THE BLOG
04/05/2018 06:22 SAST | Updated 15/05/2018 11:56 SAST

Financial Life-Hacks For New Parents From Super-Mum Rachel Kolisi

Many mums and expectant mums are often not prepared for the mounting financial obligations that come with babies.

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This Mother's Day is sure to be the first for thousands of mums out there, who can all declare that nothing beats the indescribable glow of holding our little ones in our arms.

However many mums and expectant mums are often not prepared for the mounting financial obligations that come with babies, and are often stunned when their maternity salary is not nearly enough to cover these costs — or when their savings come up short, thanks to the hidden costs of motherhood.

As a career woman and mother of four, I've learnt to juggle multiple roles -having recently had another baby, I have become well versed in both the hidden expenses of raising a child and how to curb them.

Ahead of Mother's Day, I would like to share some of the challenges I faced and my best tips on tackling them.

Be aware of the unforeseen expenses:

1. Maxed out medical aid

A sickly baby can max out medical aid within a few months (a visit to the paediatrician is around R500-R1,000. And not all medical aid plans even cover doctor visits.

2. Gym

Exercise is a perfect way to release endorphins, and those exercise classes have been shown to combat postnatal depression. Most mums forget to budget for gym memberships, which can be anything from R300-R900 a month.

3. Formula

If you choose not to breastfeed or struggle with the process, you'll need to supplement with formula, which is usually about R100-R500 for an average 800g tin.

It is important to review your financial situation as soon as you find out you're expecting, to plan ahead for your maternity leave and beyond.

4. Car seats

Unfortunately, kids do outgrow their car seats — sometimes, after only a year of use — and these cost anything from R600 to R6,000 to replace. I've got three of them.

5. Babysitters

We're lucky to have relatively affordable childcare options in SA, but nannies are still pricey, costing around R4,000 to R10,000 a month. Babysitters can be anything from R60 to R200 per hour.

It is important to review your financial situation as soon as you find out you're expecting, to plan ahead for your maternity leave and beyond.

I asked my sisterhood of moms to share their best financial hacks to make their money go the distance:

1. Start a baby fund: I think that it is important to review your financial situation as soon as you find out you're expecting, to plan ahead for your maternity leave and beyond. Begin with opening savings accounts to align with your new financial goals and responsibilities: like future school fees, an emergency fund, or a nursery decoration fund. Link these to your main account so you can easily transfer funds across and capitalise on interest.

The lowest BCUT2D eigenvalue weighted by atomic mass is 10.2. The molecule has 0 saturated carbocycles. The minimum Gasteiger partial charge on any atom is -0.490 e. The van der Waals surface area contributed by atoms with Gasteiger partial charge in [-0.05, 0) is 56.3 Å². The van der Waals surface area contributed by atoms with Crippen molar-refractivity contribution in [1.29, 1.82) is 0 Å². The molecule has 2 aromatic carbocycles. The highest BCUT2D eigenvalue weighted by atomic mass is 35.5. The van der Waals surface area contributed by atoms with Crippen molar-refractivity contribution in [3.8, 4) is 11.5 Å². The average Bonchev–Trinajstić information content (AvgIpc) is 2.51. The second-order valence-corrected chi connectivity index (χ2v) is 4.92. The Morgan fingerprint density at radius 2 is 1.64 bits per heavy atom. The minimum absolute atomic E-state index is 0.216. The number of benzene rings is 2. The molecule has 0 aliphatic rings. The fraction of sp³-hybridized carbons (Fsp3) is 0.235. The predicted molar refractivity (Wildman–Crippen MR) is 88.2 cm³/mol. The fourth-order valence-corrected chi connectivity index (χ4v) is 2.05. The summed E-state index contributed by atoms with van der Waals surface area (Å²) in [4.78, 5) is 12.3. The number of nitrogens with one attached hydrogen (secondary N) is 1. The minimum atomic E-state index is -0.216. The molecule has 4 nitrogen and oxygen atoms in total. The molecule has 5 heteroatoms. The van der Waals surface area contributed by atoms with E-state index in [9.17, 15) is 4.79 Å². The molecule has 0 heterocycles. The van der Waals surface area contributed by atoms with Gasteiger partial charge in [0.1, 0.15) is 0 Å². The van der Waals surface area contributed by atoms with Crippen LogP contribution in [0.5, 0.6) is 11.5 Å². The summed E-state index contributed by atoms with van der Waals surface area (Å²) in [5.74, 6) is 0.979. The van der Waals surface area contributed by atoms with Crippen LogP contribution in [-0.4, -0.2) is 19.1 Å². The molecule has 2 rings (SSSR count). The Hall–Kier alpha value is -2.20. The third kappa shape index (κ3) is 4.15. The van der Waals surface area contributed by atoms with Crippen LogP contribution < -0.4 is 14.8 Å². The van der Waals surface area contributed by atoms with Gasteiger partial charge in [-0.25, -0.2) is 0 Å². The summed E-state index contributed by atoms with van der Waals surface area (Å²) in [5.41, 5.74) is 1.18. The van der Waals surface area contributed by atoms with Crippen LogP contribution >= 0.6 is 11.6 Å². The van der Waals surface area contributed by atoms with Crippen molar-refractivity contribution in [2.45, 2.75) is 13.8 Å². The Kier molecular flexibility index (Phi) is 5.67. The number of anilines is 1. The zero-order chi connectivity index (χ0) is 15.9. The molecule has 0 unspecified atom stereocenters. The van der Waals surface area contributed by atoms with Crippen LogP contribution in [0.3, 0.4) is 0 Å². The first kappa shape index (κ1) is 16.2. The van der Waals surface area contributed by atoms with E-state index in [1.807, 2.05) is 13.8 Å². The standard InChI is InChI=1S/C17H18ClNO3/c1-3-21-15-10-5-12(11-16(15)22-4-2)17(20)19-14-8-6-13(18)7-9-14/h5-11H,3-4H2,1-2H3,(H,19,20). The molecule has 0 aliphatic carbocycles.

2. Cut small costs when you can

Find out what you're paying for bank fees for example, and shop around for a bank with low fees; one at which you only pay for what you use, where you can earn up to 4.8 percent in interest for a positive bank balance.

3. Shop in bulk

Shop in bulk online to avoid excessive delivery fees. Also, compare prices between shops before you buy. Stick to buying necessities and capitalise on sale items when you can.

4. Buy quality second-hand items

Shop around on reputable sites for secondhand travel systems, prams or cots. Invest in high-quality, well-looked after items.

5. Have your doctor on speed dial

New mums especially tend to rush the baby to the doctor at the slightest sniffle. Which is completely understandable, but also costly. If it doesn't seem serious, phone your paediatrician. Depending on what she says, she may also be able to fax a script directly to your pharmacy.

6. Form a playgroup / babysitters' club

Use Facebook groups to locate nearby mums for regular meet-ups. See if any mums are interested in forming a babysitting club. You can take turns to look after the kids on a rotational basis to cut down on babysitting costs. This is also a great way to network if you're thinking of starting a business: mums tend to support other mums.

7. Keep track via an app

Use your bank's app to keep track of your spending and easily transact online when you're too busy to go into a branch. Examine your bank statements to check your current expenditure, then revise your budget with an online budgeting tool — especially while you're on a reduced budget, as the UIF doesn't pay out a full salary during your maternity leave.